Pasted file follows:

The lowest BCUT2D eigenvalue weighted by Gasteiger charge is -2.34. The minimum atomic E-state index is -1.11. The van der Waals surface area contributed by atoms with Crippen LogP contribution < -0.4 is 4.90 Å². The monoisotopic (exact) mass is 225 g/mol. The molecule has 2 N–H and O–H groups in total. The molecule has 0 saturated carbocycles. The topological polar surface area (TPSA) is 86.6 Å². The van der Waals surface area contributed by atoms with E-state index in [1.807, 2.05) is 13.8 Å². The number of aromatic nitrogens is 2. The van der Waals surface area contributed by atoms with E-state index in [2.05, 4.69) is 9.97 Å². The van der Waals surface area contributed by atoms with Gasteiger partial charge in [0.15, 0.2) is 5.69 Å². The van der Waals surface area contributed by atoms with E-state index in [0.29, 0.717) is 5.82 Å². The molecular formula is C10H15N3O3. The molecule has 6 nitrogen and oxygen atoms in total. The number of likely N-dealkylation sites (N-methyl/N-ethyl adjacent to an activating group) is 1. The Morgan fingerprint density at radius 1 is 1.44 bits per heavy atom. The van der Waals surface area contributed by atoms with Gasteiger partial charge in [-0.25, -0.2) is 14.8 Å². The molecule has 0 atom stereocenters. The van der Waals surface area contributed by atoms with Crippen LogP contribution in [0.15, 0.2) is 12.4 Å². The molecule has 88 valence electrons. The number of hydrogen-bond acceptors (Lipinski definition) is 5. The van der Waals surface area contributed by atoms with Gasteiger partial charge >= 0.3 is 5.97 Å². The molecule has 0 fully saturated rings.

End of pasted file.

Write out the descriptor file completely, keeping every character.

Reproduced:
The lowest BCUT2D eigenvalue weighted by Gasteiger charge is -2.34. The minimum atomic E-state index is -1.11. The van der Waals surface area contributed by atoms with Crippen LogP contribution < -0.4 is 4.90 Å². The monoisotopic (exact) mass is 225 g/mol. The molecule has 2 N–H and O–H groups in total. The molecule has 0 saturated carbocycles. The topological polar surface area (TPSA) is 86.6 Å². The van der Waals surface area contributed by atoms with E-state index in [1.807, 2.05) is 13.8 Å². The number of aromatic nitrogens is 2. The van der Waals surface area contributed by atoms with E-state index in [2.05, 4.69) is 9.97 Å². The van der Waals surface area contributed by atoms with Gasteiger partial charge in [0.15, 0.2) is 5.69 Å². The van der Waals surface area contributed by atoms with E-state index in [0.29, 0.717) is 5.82 Å². The molecular formula is C10H15N3O3. The molecule has 6 nitrogen and oxygen atoms in total. The number of likely N-dealkylation sites (N-methyl/N-ethyl adjacent to an activating group) is 1. The Morgan fingerprint density at radius 1 is 1.44 bits per heavy atom. The van der Waals surface area contributed by atoms with Gasteiger partial charge in [-0.25, -0.2) is 14.8 Å². The molecule has 0 atom stereocenters. The van der Waals surface area contributed by atoms with Crippen LogP contribution in [0.15, 0.2) is 12.4 Å². The molecule has 88 valence electrons. The number of hydrogen-bond acceptors (Lipinski definition) is 5. The van der Waals surface area contributed by atoms with Gasteiger partial charge >= 0.3 is 5.97 Å². The molecule has 0 fully saturated rings.